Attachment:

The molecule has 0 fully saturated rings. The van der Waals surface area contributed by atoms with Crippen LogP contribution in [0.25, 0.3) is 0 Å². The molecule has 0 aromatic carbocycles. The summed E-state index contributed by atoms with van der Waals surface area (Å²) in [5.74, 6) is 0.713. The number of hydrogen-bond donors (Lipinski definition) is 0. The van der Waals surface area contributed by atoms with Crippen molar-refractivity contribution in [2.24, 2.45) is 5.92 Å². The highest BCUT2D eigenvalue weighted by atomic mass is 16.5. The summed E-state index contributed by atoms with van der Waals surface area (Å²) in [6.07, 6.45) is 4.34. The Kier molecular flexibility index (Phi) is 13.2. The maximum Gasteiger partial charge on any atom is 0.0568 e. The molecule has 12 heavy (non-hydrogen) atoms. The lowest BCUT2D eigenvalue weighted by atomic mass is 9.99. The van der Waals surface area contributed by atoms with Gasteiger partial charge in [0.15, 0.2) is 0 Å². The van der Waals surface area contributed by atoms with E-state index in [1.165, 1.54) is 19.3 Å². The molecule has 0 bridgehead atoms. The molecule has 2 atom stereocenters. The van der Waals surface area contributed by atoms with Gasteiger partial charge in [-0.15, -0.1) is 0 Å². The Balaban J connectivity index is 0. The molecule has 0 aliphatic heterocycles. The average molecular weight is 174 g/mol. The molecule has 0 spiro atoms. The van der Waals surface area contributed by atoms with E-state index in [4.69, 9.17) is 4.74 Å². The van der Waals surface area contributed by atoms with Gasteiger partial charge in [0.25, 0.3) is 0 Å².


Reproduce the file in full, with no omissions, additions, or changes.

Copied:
The molecule has 0 fully saturated rings. The van der Waals surface area contributed by atoms with Crippen LogP contribution in [0.25, 0.3) is 0 Å². The molecule has 0 aromatic carbocycles. The summed E-state index contributed by atoms with van der Waals surface area (Å²) in [5.74, 6) is 0.713. The number of hydrogen-bond donors (Lipinski definition) is 0. The van der Waals surface area contributed by atoms with Crippen molar-refractivity contribution in [2.24, 2.45) is 5.92 Å². The highest BCUT2D eigenvalue weighted by atomic mass is 16.5. The summed E-state index contributed by atoms with van der Waals surface area (Å²) in [6.07, 6.45) is 4.34. The Kier molecular flexibility index (Phi) is 13.2. The maximum Gasteiger partial charge on any atom is 0.0568 e. The molecule has 12 heavy (non-hydrogen) atoms. The lowest BCUT2D eigenvalue weighted by atomic mass is 9.99. The van der Waals surface area contributed by atoms with Gasteiger partial charge in [0.15, 0.2) is 0 Å². The van der Waals surface area contributed by atoms with E-state index in [1.165, 1.54) is 19.3 Å². The molecule has 0 bridgehead atoms. The molecule has 2 atom stereocenters. The van der Waals surface area contributed by atoms with Gasteiger partial charge in [-0.15, -0.1) is 0 Å². The Balaban J connectivity index is 0. The molecule has 0 aliphatic heterocycles. The average molecular weight is 174 g/mol. The molecule has 0 spiro atoms. The van der Waals surface area contributed by atoms with E-state index in [4.69, 9.17) is 4.74 Å². The van der Waals surface area contributed by atoms with Gasteiger partial charge in [0.25, 0.3) is 0 Å².